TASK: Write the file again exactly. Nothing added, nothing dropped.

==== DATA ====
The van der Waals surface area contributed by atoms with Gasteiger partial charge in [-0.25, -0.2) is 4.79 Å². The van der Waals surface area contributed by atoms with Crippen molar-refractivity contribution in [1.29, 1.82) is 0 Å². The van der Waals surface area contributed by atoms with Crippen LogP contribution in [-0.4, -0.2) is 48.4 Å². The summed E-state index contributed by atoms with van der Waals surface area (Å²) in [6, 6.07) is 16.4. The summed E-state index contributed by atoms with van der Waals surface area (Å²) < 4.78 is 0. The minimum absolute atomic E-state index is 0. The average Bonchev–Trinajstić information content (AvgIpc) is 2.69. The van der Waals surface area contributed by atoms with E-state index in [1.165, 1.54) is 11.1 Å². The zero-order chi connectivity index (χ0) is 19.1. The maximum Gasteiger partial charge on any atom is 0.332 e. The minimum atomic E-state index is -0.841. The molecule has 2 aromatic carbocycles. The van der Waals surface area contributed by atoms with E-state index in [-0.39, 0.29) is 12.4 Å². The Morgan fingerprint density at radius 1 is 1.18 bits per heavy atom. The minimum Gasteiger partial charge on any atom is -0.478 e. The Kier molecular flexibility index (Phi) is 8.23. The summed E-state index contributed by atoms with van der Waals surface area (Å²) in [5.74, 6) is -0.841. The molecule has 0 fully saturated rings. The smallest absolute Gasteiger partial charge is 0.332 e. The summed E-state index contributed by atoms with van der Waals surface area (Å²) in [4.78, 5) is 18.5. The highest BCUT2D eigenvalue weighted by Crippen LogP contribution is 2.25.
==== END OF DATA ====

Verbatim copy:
The van der Waals surface area contributed by atoms with Gasteiger partial charge in [-0.25, -0.2) is 4.79 Å². The van der Waals surface area contributed by atoms with Crippen molar-refractivity contribution in [1.29, 1.82) is 0 Å². The van der Waals surface area contributed by atoms with Crippen LogP contribution in [-0.4, -0.2) is 48.4 Å². The summed E-state index contributed by atoms with van der Waals surface area (Å²) in [6, 6.07) is 16.4. The summed E-state index contributed by atoms with van der Waals surface area (Å²) < 4.78 is 0. The minimum absolute atomic E-state index is 0. The average Bonchev–Trinajstić information content (AvgIpc) is 2.69. The van der Waals surface area contributed by atoms with E-state index in [1.165, 1.54) is 11.1 Å². The zero-order chi connectivity index (χ0) is 19.1. The maximum Gasteiger partial charge on any atom is 0.332 e. The minimum atomic E-state index is -0.841. The molecule has 2 aromatic carbocycles. The van der Waals surface area contributed by atoms with E-state index in [-0.39, 0.29) is 12.4 Å². The Morgan fingerprint density at radius 1 is 1.18 bits per heavy atom. The minimum Gasteiger partial charge on any atom is -0.478 e. The Kier molecular flexibility index (Phi) is 8.23. The summed E-state index contributed by atoms with van der Waals surface area (Å²) in [5.74, 6) is -0.841. The molecule has 0 fully saturated rings. The smallest absolute Gasteiger partial charge is 0.332 e. The summed E-state index contributed by atoms with van der Waals surface area (Å²) in [4.78, 5) is 18.5. The highest BCUT2D eigenvalue weighted by Crippen LogP contribution is 2.25.